Diving deeper into retail segments, clothing and clothing accessories were hit the hardest (down 89% year-over-year), next was furniture stores (down 67%), and finally department stores (down 47%).

The point is, this health pandemic has kept folks cooped up in their homes. And it has been devastating for retailers along with many other businesses. But as bad as the retail numbers have been, there’s been a handful of retailers that have done quite well…

These Retailers Are Thriving…

While the overall retail numbers have been dismal, other retailers are seeing a surge in sales…

If you’ve been tackling your “honey-do” list, working in the garden, or doing any sort of home maintenance, then you’ve likely seen a different story on one of your trips to the nearest home improvement store or nursery.

These stores have been packed…

The financials from these types of retailers have told a different story during the coronavirus shutdown.

Home Depot (NYSE: HD) reported earnings May 19, while competitor Lowe’s (NYSE: LOW) followed the following day. While Home Depot reported profit that missed expectations ($2.08 EPS versus expectations of $2.27) sales jumped 7.1% to more than $28.2 billion. More impressively, same-store sales grew 6.4% from a year ago, which beat analyst estimates of 4.3% growth.

Lowe’s posted even more impressive results: earnings per share of $1.77 on nearly $19.7 billion in sales (both exceeding analyst expectations). Its same-store sales climbed an impressive 11.2%, and website orders surged 80%.

Shares of both stocks have rebounded from the March selloff, and are hitting new 52-week highs.

Action To Take

Now, if you feel compelled to buy these stocks, I wouldn’t blame you. But these are not what I’m buying over at Maximum Profit. For one thing, because they are hitting 52-week highs, you have to wonder how much room is left for gains. And besides, they don’t qualify according to our system’s buy signals.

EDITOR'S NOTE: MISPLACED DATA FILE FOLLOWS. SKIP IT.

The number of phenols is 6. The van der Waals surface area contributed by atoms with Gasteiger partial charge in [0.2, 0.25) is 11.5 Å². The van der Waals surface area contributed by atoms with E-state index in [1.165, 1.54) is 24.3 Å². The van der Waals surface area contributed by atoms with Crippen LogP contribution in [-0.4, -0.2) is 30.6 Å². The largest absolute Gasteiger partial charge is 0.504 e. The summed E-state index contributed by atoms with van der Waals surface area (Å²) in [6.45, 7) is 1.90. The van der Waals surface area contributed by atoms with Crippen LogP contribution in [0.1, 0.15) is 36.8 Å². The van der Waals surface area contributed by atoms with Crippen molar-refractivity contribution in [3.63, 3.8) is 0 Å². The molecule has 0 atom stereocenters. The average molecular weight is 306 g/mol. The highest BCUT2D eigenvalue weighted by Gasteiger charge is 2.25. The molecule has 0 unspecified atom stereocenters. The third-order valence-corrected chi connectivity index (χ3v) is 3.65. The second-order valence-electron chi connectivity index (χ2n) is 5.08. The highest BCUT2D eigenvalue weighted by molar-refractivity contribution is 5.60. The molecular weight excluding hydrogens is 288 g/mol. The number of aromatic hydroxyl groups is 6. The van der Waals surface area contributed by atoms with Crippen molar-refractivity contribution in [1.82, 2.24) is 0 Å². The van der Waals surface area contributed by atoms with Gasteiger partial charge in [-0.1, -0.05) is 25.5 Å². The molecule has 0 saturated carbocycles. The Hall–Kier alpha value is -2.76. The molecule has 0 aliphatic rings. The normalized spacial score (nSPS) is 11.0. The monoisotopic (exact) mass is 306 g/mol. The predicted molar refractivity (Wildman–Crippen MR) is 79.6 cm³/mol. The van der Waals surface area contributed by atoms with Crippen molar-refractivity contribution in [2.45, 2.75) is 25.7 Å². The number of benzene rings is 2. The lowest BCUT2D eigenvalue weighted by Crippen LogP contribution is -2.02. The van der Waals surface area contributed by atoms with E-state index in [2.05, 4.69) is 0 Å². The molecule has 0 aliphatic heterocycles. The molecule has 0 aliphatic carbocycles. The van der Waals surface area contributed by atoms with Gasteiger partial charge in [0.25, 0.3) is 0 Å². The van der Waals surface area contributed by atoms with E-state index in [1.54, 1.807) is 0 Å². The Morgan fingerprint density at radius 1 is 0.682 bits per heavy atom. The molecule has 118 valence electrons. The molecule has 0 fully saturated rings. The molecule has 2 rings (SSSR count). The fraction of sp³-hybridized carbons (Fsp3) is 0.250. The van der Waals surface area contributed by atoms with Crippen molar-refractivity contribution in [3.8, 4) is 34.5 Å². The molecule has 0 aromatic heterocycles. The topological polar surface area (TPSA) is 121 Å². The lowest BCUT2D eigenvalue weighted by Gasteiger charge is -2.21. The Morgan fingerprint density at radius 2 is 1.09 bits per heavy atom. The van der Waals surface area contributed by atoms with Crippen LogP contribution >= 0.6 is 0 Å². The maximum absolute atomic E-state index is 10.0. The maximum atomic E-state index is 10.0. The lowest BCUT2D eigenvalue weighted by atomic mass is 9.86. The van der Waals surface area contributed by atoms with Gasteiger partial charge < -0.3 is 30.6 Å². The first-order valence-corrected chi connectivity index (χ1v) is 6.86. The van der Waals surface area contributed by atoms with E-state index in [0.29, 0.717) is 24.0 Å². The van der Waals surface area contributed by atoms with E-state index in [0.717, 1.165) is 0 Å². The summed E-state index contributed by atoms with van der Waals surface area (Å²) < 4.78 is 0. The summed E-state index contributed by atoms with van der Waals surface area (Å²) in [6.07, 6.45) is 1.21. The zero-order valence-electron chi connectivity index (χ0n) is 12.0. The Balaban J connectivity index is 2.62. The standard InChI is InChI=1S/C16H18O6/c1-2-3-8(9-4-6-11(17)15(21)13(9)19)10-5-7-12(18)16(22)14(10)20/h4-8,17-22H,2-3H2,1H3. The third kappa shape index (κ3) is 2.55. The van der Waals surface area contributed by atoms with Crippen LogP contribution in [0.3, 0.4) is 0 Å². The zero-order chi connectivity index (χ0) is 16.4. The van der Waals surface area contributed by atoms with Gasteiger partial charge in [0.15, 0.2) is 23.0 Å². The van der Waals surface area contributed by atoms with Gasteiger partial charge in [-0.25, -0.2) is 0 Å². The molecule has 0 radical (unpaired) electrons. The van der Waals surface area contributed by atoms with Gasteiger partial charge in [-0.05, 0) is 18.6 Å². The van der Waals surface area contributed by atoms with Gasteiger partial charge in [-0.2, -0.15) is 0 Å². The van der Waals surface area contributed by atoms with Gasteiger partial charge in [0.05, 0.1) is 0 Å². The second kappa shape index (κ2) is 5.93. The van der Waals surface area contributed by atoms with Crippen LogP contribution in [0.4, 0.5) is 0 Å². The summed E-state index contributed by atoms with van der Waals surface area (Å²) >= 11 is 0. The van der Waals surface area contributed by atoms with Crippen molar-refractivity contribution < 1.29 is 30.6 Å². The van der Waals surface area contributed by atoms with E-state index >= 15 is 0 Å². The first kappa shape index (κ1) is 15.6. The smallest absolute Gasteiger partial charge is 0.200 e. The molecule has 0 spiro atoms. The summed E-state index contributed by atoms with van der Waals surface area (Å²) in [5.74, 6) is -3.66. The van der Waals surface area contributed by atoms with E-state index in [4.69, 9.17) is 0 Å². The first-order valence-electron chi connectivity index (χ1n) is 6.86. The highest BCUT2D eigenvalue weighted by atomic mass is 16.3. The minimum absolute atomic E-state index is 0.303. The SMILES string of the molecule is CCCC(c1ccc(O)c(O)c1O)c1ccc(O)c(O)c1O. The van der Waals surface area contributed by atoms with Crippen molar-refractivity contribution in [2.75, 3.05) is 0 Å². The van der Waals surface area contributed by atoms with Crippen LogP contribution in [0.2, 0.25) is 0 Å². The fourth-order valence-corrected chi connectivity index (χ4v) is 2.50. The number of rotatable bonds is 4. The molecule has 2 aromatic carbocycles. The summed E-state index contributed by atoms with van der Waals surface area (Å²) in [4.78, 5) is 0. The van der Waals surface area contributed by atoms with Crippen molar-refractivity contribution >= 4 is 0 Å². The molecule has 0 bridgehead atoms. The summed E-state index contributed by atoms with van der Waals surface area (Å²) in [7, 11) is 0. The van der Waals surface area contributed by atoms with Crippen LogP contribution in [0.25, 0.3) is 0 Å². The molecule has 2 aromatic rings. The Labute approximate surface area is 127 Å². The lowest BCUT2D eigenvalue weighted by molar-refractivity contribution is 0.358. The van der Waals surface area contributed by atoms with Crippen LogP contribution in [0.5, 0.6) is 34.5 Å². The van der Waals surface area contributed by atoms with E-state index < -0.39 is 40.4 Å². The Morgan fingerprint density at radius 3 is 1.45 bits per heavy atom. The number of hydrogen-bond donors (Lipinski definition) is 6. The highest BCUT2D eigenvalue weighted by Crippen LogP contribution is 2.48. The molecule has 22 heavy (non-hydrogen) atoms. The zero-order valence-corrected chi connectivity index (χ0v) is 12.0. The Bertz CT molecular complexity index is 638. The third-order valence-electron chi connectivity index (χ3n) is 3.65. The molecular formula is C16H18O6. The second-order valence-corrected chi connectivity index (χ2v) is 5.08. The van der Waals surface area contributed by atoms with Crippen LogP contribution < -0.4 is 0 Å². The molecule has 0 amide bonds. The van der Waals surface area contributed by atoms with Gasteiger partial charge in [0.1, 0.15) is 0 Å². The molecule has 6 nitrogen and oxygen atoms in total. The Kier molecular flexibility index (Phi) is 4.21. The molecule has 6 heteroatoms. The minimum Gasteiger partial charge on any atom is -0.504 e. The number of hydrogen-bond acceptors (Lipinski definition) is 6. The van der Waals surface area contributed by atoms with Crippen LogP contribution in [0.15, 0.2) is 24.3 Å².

But they provide an example of how some retailers are not only surviving the pandemic but even thriving.

This summer, we’re seeing major catalysts for things like home improvement, outdoor recreation, and camping. These activities get you and your family out of the house, yet you remain away from other people. And that could provide a major tailwind for my latest pick.

And from a broader perspective, you need to be thinking about what long-term trends could be left in the wake of the coronavirus outbreak. For example, businesses will likely continue to shift towards a work from home model — Facebook, for example, announced it would embrace remote work. It anticipates that half its workforce would work remotely over the next five to 10 years. That means folks don’t have to be concentrated in highly populated cities and can focus on making the move to a more rural lifestyle, where they can enjoy the outdoors and grow their own food.

I want to encourage each and every one of you to think about these things like this as you continue to navigate this crazy market and put your money to work in this environment. You’ll be glad you did.